After the killing of George Floyd, now two weeks ago, through blatant (white) police violence in Minneapolis, a wave of protest against racism has engulfed the world–not only in the United States, but also in Europe and elsewhere in the world. We also saw numerous protest manifestations in the Netherlands, sometimes with 10.000 or more participants.
The events of the past two weeks and the underlying systemic causes are characterised by an enormous complexity. In a number of cities, peaceful protests were hijacked by hordes of rioters, who were sometimes labelled ‘extreme left’ and sometimes ‘ultra-right.’ The role of the American president was dubious, to put it mildly. He showed a deplorable lack of empathy. His words contributed to the spiral of violence, as did his embarrassing photo session, in front of a church, with a Bible in his hand. The summum of his lack of tact and empathy was his remark that George Floyd is now looking down from heaven with approval on how this “law and order” president has curbed the riots by “dominating” the streets of the big cities.
The protests in the U.S. and beyond can of course not be viewed in isolation from the past, in which the black population was treated in a degrading manner, and from the endemic problems in the police force. Mixed in with this are the sad consequences of the Corona crisis, which is causing economic chaos, with an explosive increase in unemployment. As a result many people are looking towards the future with mounting despair. And on top of this, the pandemic creates an all-pervading fear: is this going to strike me and my loved ones? Will there be a second peak in infections? And how long will it be before we can live ‘normally’ again?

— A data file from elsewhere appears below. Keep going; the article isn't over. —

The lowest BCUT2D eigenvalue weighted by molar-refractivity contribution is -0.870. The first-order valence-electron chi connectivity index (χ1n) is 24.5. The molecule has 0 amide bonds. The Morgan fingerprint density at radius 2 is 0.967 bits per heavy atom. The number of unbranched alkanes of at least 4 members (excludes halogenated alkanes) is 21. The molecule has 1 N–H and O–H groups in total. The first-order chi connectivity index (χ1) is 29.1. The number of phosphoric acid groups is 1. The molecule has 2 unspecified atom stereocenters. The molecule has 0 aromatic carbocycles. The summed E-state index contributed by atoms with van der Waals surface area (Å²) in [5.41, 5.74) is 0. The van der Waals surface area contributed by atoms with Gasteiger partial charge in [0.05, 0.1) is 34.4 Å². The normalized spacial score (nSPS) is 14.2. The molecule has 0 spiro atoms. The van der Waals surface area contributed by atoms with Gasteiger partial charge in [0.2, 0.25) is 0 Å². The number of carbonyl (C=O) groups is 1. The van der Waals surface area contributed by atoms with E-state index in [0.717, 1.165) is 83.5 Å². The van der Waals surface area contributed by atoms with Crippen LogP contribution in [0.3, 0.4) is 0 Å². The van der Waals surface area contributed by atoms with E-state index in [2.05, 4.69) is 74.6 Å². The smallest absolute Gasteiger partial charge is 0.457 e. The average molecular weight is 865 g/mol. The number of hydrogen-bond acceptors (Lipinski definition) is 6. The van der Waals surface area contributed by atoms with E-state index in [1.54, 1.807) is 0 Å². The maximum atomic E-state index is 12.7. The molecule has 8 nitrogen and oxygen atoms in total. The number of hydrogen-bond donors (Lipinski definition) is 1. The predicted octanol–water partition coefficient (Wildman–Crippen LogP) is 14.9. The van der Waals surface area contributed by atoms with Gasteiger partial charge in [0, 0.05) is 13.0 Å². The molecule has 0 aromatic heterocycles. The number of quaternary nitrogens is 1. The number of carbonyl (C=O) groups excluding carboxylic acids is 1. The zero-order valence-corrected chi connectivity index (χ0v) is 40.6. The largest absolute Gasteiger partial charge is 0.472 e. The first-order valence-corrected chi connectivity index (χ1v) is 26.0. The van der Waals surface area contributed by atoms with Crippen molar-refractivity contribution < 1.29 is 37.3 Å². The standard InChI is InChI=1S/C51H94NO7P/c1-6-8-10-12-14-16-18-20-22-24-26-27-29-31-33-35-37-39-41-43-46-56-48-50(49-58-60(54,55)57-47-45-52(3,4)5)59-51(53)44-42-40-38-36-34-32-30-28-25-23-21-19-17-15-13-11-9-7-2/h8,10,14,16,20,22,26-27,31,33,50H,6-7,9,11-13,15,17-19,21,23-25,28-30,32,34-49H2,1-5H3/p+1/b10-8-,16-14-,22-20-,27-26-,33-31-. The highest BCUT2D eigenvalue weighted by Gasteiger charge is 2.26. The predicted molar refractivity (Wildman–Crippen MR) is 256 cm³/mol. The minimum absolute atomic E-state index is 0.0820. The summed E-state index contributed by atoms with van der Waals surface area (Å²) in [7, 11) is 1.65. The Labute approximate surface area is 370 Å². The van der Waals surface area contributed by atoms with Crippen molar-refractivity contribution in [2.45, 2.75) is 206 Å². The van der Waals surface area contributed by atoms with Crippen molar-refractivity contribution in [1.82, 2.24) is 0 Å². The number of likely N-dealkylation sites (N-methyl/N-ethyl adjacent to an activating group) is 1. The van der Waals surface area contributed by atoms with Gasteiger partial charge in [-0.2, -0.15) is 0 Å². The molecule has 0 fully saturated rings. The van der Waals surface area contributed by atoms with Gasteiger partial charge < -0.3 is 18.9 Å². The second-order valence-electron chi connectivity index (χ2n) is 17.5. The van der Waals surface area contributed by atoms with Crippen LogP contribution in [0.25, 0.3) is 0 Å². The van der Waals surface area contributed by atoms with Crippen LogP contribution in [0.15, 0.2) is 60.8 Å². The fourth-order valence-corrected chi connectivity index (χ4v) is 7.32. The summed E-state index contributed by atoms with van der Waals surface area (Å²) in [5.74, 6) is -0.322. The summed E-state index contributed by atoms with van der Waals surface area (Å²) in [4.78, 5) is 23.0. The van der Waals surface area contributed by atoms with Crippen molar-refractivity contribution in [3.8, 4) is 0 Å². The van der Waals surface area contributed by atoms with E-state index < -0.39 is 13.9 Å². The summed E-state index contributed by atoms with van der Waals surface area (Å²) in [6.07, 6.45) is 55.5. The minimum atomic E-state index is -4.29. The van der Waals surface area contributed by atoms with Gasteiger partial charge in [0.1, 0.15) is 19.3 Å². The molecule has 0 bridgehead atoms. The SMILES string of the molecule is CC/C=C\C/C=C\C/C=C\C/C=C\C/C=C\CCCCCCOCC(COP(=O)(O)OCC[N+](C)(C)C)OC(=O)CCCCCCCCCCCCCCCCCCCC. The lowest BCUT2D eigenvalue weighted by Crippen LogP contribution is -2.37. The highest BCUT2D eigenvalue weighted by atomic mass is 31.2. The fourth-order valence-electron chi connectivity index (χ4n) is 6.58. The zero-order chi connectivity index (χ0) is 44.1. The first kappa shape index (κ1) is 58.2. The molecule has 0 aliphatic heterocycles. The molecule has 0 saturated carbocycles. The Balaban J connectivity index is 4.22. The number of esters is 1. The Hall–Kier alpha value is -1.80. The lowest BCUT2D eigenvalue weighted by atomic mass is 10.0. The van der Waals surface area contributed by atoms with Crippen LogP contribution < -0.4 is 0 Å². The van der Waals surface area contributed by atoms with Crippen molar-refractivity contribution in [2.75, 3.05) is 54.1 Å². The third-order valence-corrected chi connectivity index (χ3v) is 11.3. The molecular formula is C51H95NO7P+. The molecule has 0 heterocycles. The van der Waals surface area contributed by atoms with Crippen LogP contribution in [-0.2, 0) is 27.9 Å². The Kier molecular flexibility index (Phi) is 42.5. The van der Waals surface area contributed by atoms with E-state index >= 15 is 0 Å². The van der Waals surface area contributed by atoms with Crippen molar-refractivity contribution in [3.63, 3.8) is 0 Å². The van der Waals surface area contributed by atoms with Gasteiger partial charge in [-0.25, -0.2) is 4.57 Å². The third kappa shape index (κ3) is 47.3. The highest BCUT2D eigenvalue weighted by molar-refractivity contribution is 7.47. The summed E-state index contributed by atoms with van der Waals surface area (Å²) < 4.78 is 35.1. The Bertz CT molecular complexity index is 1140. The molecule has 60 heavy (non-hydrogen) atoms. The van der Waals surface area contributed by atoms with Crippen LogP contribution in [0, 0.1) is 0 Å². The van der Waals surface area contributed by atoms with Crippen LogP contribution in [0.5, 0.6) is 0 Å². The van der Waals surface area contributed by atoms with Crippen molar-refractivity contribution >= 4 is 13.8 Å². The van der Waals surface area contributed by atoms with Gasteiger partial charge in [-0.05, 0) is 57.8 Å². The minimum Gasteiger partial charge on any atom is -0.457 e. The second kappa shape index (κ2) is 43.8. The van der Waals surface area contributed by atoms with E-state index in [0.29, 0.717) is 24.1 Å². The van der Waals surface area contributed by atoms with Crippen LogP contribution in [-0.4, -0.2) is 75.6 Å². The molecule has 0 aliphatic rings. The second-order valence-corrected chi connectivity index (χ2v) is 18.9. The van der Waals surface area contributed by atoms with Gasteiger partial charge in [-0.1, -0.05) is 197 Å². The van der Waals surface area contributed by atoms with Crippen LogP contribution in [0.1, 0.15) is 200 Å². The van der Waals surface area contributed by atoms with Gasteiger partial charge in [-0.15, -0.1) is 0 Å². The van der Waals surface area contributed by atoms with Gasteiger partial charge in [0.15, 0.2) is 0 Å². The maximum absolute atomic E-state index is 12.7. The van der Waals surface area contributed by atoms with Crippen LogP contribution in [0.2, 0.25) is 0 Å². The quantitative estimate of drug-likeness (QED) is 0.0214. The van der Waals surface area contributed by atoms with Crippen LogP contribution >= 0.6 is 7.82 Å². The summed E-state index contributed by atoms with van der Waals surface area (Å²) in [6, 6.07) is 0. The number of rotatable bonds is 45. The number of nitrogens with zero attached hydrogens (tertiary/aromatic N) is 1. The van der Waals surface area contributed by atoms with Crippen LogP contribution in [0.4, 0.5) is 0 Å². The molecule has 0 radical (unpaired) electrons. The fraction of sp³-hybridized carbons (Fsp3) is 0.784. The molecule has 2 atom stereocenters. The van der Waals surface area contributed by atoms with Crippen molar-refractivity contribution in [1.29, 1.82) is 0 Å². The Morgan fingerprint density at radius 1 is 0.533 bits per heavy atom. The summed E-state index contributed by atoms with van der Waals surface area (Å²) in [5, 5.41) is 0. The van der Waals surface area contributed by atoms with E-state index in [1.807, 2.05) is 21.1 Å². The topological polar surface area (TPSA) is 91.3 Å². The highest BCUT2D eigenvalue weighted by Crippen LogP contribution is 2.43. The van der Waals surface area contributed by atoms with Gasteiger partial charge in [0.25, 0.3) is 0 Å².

The last two weeks have once again emphasized that systemic racism is an immense problem. This is not restricted to the United States, although there it has some extra dimensions, partly due to the history of slavery, the Civil War and its aftermath. But it should not be forgotten that black Americans are not the only segment of the population that is discriminated against on a large scale. Mexicans, Portoricans, Chinese, indigenous peoples, and other groups are also considered by many as second-class citizens, not to mention those who have come from Muslim countries.
In the Netherlands, too, discrimination is not limited to those who are ‘black.’ Moroccans, Turks, Poles and other groups, some of whom came as far back as two or three generations ago, as well as people who adhere to Islam, and who often distinguish themselves by their dress, still experience the dire consequences of discrimination.
What about the church in general? And what about my Adventist faith community? Over the past two weeks, Adventist church leaders have (rightly) come out with statements condemning the murder of George Floyd and the grave injustices done to black people. But most of these statements do not admit that the racial problems within the Adventist Church are unfortunately still far from gone. And these statements fail to mention that discrimination doesn’t stop at skin color or ethnic descent. Discrimination against fellowmen (and often fellow-believers) with a non-heterosexual orientation, and against women, is still a shameful (and sinful) denial of the fundamental biblical rule that all people are completely equal. The words of those who protest against racial and ethnic discrimination – however appalling this is – but are complacent with regard to other forms of discrimination, will sound far from convincing.